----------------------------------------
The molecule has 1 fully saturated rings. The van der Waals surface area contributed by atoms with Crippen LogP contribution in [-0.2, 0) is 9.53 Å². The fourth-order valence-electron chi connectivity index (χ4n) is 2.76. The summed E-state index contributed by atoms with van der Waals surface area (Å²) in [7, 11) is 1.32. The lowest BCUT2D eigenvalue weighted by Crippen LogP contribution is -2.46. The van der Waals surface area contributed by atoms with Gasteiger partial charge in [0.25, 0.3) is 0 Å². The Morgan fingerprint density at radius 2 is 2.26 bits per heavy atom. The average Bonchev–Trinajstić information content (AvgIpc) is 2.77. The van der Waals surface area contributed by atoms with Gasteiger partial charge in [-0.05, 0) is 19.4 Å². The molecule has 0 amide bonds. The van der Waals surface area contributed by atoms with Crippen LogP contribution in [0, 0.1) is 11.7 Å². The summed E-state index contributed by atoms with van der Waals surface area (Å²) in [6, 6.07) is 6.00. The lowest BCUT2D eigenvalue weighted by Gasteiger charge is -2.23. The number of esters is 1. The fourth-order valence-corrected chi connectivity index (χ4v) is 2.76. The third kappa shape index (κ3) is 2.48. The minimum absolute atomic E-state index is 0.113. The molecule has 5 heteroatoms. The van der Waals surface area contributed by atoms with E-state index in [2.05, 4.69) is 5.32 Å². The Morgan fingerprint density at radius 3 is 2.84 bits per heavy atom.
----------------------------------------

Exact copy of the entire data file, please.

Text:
The molecule has 1 fully saturated rings. The van der Waals surface area contributed by atoms with Crippen LogP contribution in [-0.2, 0) is 9.53 Å². The fourth-order valence-electron chi connectivity index (χ4n) is 2.76. The summed E-state index contributed by atoms with van der Waals surface area (Å²) in [7, 11) is 1.32. The lowest BCUT2D eigenvalue weighted by Crippen LogP contribution is -2.46. The van der Waals surface area contributed by atoms with Gasteiger partial charge in [0.25, 0.3) is 0 Å². The Morgan fingerprint density at radius 2 is 2.26 bits per heavy atom. The average Bonchev–Trinajstić information content (AvgIpc) is 2.77. The van der Waals surface area contributed by atoms with Gasteiger partial charge in [-0.05, 0) is 19.4 Å². The molecule has 0 amide bonds. The van der Waals surface area contributed by atoms with Crippen LogP contribution in [0, 0.1) is 11.7 Å². The summed E-state index contributed by atoms with van der Waals surface area (Å²) in [6, 6.07) is 6.00. The lowest BCUT2D eigenvalue weighted by Gasteiger charge is -2.23. The number of esters is 1. The fourth-order valence-corrected chi connectivity index (χ4v) is 2.76. The third kappa shape index (κ3) is 2.48. The minimum absolute atomic E-state index is 0.113. The molecule has 5 heteroatoms. The van der Waals surface area contributed by atoms with E-state index in [2.05, 4.69) is 5.32 Å². The Morgan fingerprint density at radius 3 is 2.84 bits per heavy atom.